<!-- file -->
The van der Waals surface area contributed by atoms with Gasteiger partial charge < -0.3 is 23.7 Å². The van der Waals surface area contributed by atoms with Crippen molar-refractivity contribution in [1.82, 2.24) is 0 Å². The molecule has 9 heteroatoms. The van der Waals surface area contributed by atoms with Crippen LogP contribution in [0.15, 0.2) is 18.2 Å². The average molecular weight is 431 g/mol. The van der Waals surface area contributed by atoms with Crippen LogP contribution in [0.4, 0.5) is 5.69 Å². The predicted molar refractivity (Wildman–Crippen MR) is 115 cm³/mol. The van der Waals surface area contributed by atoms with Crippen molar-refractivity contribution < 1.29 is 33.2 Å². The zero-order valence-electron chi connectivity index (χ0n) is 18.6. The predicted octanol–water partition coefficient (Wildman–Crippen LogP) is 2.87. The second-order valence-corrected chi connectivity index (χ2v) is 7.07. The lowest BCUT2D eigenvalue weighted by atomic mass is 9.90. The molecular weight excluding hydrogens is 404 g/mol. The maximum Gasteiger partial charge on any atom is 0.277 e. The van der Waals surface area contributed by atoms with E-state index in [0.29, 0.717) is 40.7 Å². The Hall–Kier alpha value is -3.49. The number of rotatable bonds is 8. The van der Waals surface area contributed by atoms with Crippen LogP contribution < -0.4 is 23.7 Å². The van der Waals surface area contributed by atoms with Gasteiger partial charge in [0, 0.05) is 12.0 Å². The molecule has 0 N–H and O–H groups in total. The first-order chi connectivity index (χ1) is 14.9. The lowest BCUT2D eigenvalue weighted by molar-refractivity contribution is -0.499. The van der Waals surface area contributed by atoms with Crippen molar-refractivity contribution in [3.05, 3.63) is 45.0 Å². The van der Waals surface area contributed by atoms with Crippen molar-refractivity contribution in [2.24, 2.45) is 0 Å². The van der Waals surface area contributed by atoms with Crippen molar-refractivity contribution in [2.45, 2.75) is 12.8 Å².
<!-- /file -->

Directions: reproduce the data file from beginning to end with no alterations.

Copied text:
The van der Waals surface area contributed by atoms with Gasteiger partial charge < -0.3 is 23.7 Å². The van der Waals surface area contributed by atoms with Crippen molar-refractivity contribution in [1.82, 2.24) is 0 Å². The molecule has 9 heteroatoms. The van der Waals surface area contributed by atoms with Crippen LogP contribution in [0.15, 0.2) is 18.2 Å². The average molecular weight is 431 g/mol. The van der Waals surface area contributed by atoms with Crippen LogP contribution in [0.4, 0.5) is 5.69 Å². The predicted molar refractivity (Wildman–Crippen MR) is 115 cm³/mol. The van der Waals surface area contributed by atoms with Crippen molar-refractivity contribution < 1.29 is 33.2 Å². The zero-order valence-electron chi connectivity index (χ0n) is 18.6. The predicted octanol–water partition coefficient (Wildman–Crippen LogP) is 2.87. The second-order valence-corrected chi connectivity index (χ2v) is 7.07. The lowest BCUT2D eigenvalue weighted by atomic mass is 9.90. The molecular weight excluding hydrogens is 404 g/mol. The maximum Gasteiger partial charge on any atom is 0.277 e. The van der Waals surface area contributed by atoms with E-state index in [0.29, 0.717) is 40.7 Å². The Hall–Kier alpha value is -3.49. The number of rotatable bonds is 8. The van der Waals surface area contributed by atoms with Crippen LogP contribution < -0.4 is 23.7 Å². The van der Waals surface area contributed by atoms with Gasteiger partial charge in [0, 0.05) is 12.0 Å². The molecule has 0 N–H and O–H groups in total. The first-order chi connectivity index (χ1) is 14.9. The lowest BCUT2D eigenvalue weighted by molar-refractivity contribution is -0.499. The van der Waals surface area contributed by atoms with Crippen molar-refractivity contribution in [3.05, 3.63) is 45.0 Å². The van der Waals surface area contributed by atoms with Crippen molar-refractivity contribution in [2.24, 2.45) is 0 Å². The van der Waals surface area contributed by atoms with Crippen molar-refractivity contribution in [2.45, 2.75) is 12.8 Å².